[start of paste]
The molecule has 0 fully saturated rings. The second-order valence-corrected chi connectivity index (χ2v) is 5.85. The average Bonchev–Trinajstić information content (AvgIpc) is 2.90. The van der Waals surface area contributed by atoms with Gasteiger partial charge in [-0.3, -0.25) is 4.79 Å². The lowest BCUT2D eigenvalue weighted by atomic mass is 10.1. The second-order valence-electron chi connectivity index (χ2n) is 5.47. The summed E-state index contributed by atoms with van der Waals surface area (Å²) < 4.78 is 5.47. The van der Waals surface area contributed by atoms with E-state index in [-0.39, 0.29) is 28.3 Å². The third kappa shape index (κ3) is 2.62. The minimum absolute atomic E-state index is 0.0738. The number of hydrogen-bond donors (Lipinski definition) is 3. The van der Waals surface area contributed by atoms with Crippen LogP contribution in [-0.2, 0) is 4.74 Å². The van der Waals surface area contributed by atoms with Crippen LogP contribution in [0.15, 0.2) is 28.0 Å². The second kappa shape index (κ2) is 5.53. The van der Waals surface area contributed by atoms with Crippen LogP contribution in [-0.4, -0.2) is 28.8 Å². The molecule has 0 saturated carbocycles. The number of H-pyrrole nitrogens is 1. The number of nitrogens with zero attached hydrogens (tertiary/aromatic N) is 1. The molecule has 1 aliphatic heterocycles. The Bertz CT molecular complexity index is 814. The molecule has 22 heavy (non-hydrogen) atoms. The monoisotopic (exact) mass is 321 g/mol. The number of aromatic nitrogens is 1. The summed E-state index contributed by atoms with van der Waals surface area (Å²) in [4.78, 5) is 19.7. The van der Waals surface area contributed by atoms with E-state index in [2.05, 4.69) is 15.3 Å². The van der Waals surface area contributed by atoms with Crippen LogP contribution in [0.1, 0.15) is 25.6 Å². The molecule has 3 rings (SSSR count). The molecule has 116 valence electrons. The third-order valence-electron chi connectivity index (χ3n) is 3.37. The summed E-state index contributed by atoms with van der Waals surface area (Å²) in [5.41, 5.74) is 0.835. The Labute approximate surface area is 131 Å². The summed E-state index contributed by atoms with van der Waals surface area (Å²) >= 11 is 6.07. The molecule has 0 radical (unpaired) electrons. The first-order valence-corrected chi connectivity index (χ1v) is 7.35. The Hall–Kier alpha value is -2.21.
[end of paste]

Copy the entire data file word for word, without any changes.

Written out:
The molecule has 0 fully saturated rings. The second-order valence-corrected chi connectivity index (χ2v) is 5.85. The average Bonchev–Trinajstić information content (AvgIpc) is 2.90. The van der Waals surface area contributed by atoms with Gasteiger partial charge in [-0.3, -0.25) is 4.79 Å². The lowest BCUT2D eigenvalue weighted by atomic mass is 10.1. The second-order valence-electron chi connectivity index (χ2n) is 5.47. The summed E-state index contributed by atoms with van der Waals surface area (Å²) < 4.78 is 5.47. The van der Waals surface area contributed by atoms with E-state index in [-0.39, 0.29) is 28.3 Å². The third kappa shape index (κ3) is 2.62. The minimum absolute atomic E-state index is 0.0738. The number of hydrogen-bond donors (Lipinski definition) is 3. The van der Waals surface area contributed by atoms with Crippen LogP contribution in [-0.2, 0) is 4.74 Å². The van der Waals surface area contributed by atoms with Crippen LogP contribution in [0.15, 0.2) is 28.0 Å². The second kappa shape index (κ2) is 5.53. The van der Waals surface area contributed by atoms with Crippen LogP contribution in [-0.4, -0.2) is 28.8 Å². The molecule has 0 saturated carbocycles. The number of H-pyrrole nitrogens is 1. The number of nitrogens with zero attached hydrogens (tertiary/aromatic N) is 1. The molecule has 1 aliphatic heterocycles. The Bertz CT molecular complexity index is 814. The molecule has 22 heavy (non-hydrogen) atoms. The monoisotopic (exact) mass is 321 g/mol. The number of aromatic nitrogens is 1. The summed E-state index contributed by atoms with van der Waals surface area (Å²) in [4.78, 5) is 19.7. The van der Waals surface area contributed by atoms with E-state index in [2.05, 4.69) is 15.3 Å². The van der Waals surface area contributed by atoms with Crippen LogP contribution in [0.1, 0.15) is 25.6 Å². The molecule has 3 rings (SSSR count). The molecule has 116 valence electrons. The third-order valence-electron chi connectivity index (χ3n) is 3.37. The summed E-state index contributed by atoms with van der Waals surface area (Å²) in [5.41, 5.74) is 0.835. The Labute approximate surface area is 131 Å². The summed E-state index contributed by atoms with van der Waals surface area (Å²) >= 11 is 6.07. The molecule has 0 radical (unpaired) electrons. The first-order valence-corrected chi connectivity index (χ1v) is 7.35. The Hall–Kier alpha value is -2.21.